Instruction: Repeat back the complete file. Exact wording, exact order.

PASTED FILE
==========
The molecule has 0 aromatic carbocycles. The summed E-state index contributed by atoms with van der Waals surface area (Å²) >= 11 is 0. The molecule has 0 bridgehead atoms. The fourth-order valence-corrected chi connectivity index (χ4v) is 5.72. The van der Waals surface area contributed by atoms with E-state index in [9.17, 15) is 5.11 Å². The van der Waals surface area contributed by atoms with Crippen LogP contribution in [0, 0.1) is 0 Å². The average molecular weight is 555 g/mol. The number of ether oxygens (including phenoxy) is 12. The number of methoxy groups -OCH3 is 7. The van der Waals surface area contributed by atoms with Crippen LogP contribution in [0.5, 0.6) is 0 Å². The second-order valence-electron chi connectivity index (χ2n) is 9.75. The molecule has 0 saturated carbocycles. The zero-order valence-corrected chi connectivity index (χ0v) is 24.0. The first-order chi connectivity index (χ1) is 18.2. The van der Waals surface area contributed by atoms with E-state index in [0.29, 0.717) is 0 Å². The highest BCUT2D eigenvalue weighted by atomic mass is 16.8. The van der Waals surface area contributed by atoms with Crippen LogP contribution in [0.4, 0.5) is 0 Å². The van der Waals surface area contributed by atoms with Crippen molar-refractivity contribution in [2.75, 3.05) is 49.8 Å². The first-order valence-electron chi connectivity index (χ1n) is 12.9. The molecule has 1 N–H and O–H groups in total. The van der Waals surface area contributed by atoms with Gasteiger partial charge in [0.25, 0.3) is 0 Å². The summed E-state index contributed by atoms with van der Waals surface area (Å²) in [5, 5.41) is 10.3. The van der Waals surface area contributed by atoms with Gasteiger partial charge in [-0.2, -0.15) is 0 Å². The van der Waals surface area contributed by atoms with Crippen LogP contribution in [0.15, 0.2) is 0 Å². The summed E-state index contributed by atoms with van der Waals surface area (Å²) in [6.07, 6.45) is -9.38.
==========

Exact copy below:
The molecule has 0 aromatic carbocycles. The summed E-state index contributed by atoms with van der Waals surface area (Å²) >= 11 is 0. The molecule has 0 bridgehead atoms. The fourth-order valence-corrected chi connectivity index (χ4v) is 5.72. The van der Waals surface area contributed by atoms with E-state index in [9.17, 15) is 5.11 Å². The van der Waals surface area contributed by atoms with Crippen LogP contribution in [0, 0.1) is 0 Å². The average molecular weight is 555 g/mol. The number of ether oxygens (including phenoxy) is 12. The number of methoxy groups -OCH3 is 7. The van der Waals surface area contributed by atoms with Crippen LogP contribution in [0.5, 0.6) is 0 Å². The second-order valence-electron chi connectivity index (χ2n) is 9.75. The molecule has 0 saturated carbocycles. The zero-order valence-corrected chi connectivity index (χ0v) is 24.0. The first-order chi connectivity index (χ1) is 18.2. The van der Waals surface area contributed by atoms with E-state index in [0.29, 0.717) is 0 Å². The highest BCUT2D eigenvalue weighted by atomic mass is 16.8. The van der Waals surface area contributed by atoms with Crippen LogP contribution in [0.4, 0.5) is 0 Å². The van der Waals surface area contributed by atoms with Crippen molar-refractivity contribution in [2.75, 3.05) is 49.8 Å². The first-order valence-electron chi connectivity index (χ1n) is 12.9. The molecule has 1 N–H and O–H groups in total. The van der Waals surface area contributed by atoms with Gasteiger partial charge in [0.25, 0.3) is 0 Å². The summed E-state index contributed by atoms with van der Waals surface area (Å²) in [5, 5.41) is 10.3. The van der Waals surface area contributed by atoms with Gasteiger partial charge in [-0.2, -0.15) is 0 Å². The van der Waals surface area contributed by atoms with Crippen LogP contribution in [0.15, 0.2) is 0 Å². The summed E-state index contributed by atoms with van der Waals surface area (Å²) in [6.07, 6.45) is -9.38.